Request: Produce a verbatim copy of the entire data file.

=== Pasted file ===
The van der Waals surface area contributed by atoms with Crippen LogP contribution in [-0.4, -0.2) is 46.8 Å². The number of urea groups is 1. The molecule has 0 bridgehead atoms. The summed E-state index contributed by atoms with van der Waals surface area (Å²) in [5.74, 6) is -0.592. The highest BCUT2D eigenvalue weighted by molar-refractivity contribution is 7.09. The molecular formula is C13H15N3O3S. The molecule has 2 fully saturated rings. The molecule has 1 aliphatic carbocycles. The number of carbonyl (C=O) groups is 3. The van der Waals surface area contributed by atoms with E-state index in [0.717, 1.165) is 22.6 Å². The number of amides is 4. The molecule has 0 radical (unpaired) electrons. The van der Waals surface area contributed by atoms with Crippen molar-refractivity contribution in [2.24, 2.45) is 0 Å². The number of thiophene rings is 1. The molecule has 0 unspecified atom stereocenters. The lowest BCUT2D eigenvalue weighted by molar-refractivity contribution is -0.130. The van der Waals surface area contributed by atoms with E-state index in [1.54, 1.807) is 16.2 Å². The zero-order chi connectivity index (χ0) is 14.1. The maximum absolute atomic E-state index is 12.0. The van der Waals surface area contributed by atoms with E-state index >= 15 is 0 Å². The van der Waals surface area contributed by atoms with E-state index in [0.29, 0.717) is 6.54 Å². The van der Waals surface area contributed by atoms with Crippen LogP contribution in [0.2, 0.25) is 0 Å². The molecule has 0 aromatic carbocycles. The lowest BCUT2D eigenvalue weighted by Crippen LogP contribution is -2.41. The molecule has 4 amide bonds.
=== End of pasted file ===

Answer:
The van der Waals surface area contributed by atoms with Crippen LogP contribution in [-0.4, -0.2) is 46.8 Å². The number of urea groups is 1. The molecule has 0 bridgehead atoms. The summed E-state index contributed by atoms with van der Waals surface area (Å²) in [5.74, 6) is -0.592. The highest BCUT2D eigenvalue weighted by molar-refractivity contribution is 7.09. The molecular formula is C13H15N3O3S. The molecule has 2 fully saturated rings. The molecule has 1 aliphatic carbocycles. The number of carbonyl (C=O) groups is 3. The van der Waals surface area contributed by atoms with E-state index in [0.717, 1.165) is 22.6 Å². The number of amides is 4. The molecule has 0 radical (unpaired) electrons. The van der Waals surface area contributed by atoms with Crippen molar-refractivity contribution in [2.24, 2.45) is 0 Å². The number of thiophene rings is 1. The molecule has 0 unspecified atom stereocenters. The lowest BCUT2D eigenvalue weighted by molar-refractivity contribution is -0.130. The van der Waals surface area contributed by atoms with E-state index in [1.54, 1.807) is 16.2 Å². The zero-order chi connectivity index (χ0) is 14.1. The maximum absolute atomic E-state index is 12.0. The van der Waals surface area contributed by atoms with E-state index >= 15 is 0 Å². The van der Waals surface area contributed by atoms with E-state index in [0.29, 0.717) is 6.54 Å². The van der Waals surface area contributed by atoms with Crippen LogP contribution in [0.2, 0.25) is 0 Å². The molecule has 0 aromatic carbocycles. The lowest BCUT2D eigenvalue weighted by Crippen LogP contribution is -2.41. The molecule has 4 amide bonds.